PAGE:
Contracts – equine, veterinary practice of medicine, KRE 401: Ramsey v. Lambert (COA 8/7/2009)

Ramsey v. Lambert
2008-CA-000862 8/7/09 2009 WL 2408413

Opinion by Judge Lambert; Judge Acree and Senior Judge Harris concurred.

The Court affirmed a jury verdict awarding fees to appellees under an oral contract to provide services advising of potential thoroughbred horse racing prospects. The Court reversed a judgment in favor of the horse owner awarding reimbursement of veterinary fees based on a finding that appellee was not a licensed veterinarian in the State of Kentucky. The Court first held that the trial court erred in concluding that the heart scanning performed by appellee in order to identify racing prospects constituted the practice of veterinary medicine under Kentucky law. The heart scans were in no way utilized to diagnose or treat any of the horses, nor did anyone rely on such diagnosis or results thereof for treatment. Therefore, appellee did not practice veterinary medicine under the terms of KRS 321.181(5)(a). The Court further held that the trial court erred in finding that appellee was engaged in the unlawful practice of veterinary medicine in the State of Florida because Florida law required the prescribing, dispensing or administering drugs, none of which appellee did. The Court rejected appellants’ argument that the contract was illegal because the argument was moot based on the holding that heart scanning was not the unlicensed practice of veterinary medicine and even so, the heart scans were not the object and purpose of the contract but rather the identification of racing prospects. Thus, the Court held that the trial court made no error in submitting the contract claims to the jury. The Court finally held that 1) the trial court did not abuse its discretion in excluding documents under KRE 401, which did not in any way pertain to the oral agreement and thus, were irrelevant; 2) the trial court did not abuse its discretion in ruling that appellee did not open the door for admission of the documents; 3) the trial court did not abuse its discretion in allowing the jury to hear how much money appellant made from owning the horse in question, as this was directly relevant to bonuses due under the parties’ contract; 4) that the trial court did not abuse its discretion in failing to admonish the jury regarding closing argument which merely urged the jury to decide the case fairly; and 5) that the trial court did not err in holding that the discovery rule was inapplicable to a cause of action involving a violation of KRS 321.190.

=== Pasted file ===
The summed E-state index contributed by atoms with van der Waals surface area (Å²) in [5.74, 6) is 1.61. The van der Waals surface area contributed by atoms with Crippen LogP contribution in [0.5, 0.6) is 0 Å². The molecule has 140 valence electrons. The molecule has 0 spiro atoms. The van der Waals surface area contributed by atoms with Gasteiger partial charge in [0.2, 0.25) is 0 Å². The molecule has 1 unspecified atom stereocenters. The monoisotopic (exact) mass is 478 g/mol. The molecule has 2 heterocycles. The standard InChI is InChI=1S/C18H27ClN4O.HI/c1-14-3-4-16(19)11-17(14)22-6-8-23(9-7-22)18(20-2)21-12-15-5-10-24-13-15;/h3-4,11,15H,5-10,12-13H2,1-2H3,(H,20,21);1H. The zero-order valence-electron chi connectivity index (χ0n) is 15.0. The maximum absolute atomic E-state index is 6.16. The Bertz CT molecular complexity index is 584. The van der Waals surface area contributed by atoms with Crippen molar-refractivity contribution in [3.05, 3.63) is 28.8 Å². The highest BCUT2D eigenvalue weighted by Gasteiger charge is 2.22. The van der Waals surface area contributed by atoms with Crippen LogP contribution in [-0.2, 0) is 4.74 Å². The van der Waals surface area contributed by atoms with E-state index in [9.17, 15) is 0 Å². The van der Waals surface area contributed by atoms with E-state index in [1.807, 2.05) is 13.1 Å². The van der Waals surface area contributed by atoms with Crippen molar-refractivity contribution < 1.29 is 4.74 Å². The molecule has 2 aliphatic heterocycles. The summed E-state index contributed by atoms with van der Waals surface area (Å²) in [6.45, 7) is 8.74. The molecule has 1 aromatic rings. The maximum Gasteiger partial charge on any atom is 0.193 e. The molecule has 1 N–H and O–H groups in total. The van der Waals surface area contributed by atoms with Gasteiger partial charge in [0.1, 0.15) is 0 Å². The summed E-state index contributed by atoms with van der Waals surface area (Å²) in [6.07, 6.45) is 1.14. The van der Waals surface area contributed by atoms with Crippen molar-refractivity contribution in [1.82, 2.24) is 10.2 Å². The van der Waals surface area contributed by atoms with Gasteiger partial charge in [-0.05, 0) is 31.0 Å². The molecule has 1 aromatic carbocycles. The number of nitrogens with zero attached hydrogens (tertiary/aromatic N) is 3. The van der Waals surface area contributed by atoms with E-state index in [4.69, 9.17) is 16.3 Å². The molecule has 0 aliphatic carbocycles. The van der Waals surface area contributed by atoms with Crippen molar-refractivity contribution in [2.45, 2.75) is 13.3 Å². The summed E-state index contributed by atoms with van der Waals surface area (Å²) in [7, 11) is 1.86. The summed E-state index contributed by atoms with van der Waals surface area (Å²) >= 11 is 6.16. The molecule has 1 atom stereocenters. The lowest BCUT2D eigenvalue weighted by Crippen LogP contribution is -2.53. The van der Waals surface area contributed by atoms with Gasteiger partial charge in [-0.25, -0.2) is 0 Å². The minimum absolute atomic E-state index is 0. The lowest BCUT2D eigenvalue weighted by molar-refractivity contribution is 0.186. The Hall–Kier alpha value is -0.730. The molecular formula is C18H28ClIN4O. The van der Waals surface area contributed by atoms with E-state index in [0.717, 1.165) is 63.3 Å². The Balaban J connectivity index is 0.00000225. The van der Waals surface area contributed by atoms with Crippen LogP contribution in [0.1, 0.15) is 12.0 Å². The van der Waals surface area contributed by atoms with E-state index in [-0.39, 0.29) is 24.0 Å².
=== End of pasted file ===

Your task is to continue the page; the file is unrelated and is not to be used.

Please note: I reserve the right to delete comments that are inappropriate, offensive or off-topic.

Leave a Reply

Your email address will not be published.